Among her prior positions, Catherine was a Director in the R&D Alliances group at Alcon, a division of Novartis. She was an integral member of the Licensing/Business Development teams at Alcon, where she led project evaluation, due diligence, deal parameters, and negotiation processes for pharmaceuticals and medical devices. Catherine identified, negotiated and closed deals, which brought innovative products and development opportunities to the Alcon/Novartis portfolio. She also led alliance management responsibilities with contract research organizations, pharma, medical device companies and universities. Catherine’s main academic area of expertise is neuroscience, with clinical experiences in pain, ophthalmology, otics, urinary incontinence, and immunology and inflammation.
Catherine holds a PhD in Neuropharmacology from René Descartes University (Paris, France) and was a Research Fellow at the University of California in San Francisco and the Sloan Kettering Cancer Center in New York.
Why did you choose to apply to the Executive-in-Residence program?
I chose to apply to the EIR program so that I could contribute to the success of innovative life sciences companies in New Jersey by drawing from my expertise in building strategic alliances between biotechs, academic institutions and pharma or medical devices companies. I’m looking forward to mentoring and guiding CCIT companies as they successfully develop alliances with larger organizations. I am also looking forward to networking with the New Jersey life sciences community.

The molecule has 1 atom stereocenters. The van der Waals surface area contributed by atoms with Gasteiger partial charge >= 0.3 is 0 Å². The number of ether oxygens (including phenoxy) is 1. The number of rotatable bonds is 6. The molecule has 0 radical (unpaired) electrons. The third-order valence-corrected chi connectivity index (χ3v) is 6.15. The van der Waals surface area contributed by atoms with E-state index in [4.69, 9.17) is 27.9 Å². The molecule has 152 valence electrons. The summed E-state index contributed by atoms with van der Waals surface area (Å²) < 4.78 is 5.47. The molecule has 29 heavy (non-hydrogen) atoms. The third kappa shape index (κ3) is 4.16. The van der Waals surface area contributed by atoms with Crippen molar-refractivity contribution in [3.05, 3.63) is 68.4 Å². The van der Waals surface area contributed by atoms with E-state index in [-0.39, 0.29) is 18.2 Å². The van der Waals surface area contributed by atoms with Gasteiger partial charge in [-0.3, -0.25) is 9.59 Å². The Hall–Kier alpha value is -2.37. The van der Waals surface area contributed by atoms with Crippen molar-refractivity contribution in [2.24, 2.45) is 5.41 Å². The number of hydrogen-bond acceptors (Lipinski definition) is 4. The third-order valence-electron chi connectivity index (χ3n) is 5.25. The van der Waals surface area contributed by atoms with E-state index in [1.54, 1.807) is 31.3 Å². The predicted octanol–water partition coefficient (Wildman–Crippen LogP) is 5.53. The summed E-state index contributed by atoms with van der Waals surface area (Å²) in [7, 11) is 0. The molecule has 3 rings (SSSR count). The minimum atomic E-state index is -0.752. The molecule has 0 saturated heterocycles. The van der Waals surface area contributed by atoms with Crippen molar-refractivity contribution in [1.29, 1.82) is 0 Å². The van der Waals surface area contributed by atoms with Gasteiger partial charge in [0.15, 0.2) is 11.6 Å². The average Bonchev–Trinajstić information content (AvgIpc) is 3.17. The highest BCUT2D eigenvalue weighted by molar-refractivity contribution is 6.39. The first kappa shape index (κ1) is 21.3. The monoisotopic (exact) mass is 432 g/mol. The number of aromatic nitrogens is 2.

What do you hope to get out of this Executive-in-Residence program?
I hope to build new relationships, to gain experience and to learn more about New Jersey’s array of life sciences companies, particularly those housed at CCIT.
Can you provide any insight about trends you’re seeing in the industry with respect to strategic alliances and partnering?
In life sciences today, partnering is key to synergizing companies’ assets and capabilities. In the last 10 years, all players, small and large companies, as well as research institutions, have established strategic alliances. As there is a lot of competition for assets in late stages of development, there is a trend in partnering at earlier stages of R&D.
What’s the best piece of advice you’ve heard over the years that you hope to impart on these emerging life sciences companies?
Emerging life science companies must aim to fundamentally change health care and fill an unmet medical need in order to successfully create value.
We understand you are currently in transition. What is the next challenge you want to undertake in your career?
I would like for my next opportunity to be with a strong innovative company that is positioned to grow their pipeline in the pharma or medical Devices space. My experience leading partnering for large pharma companies through several exciting new emerging technology partnerships has given me the broad experience required to bring value to a NJ company looking to grow their strategic alliances.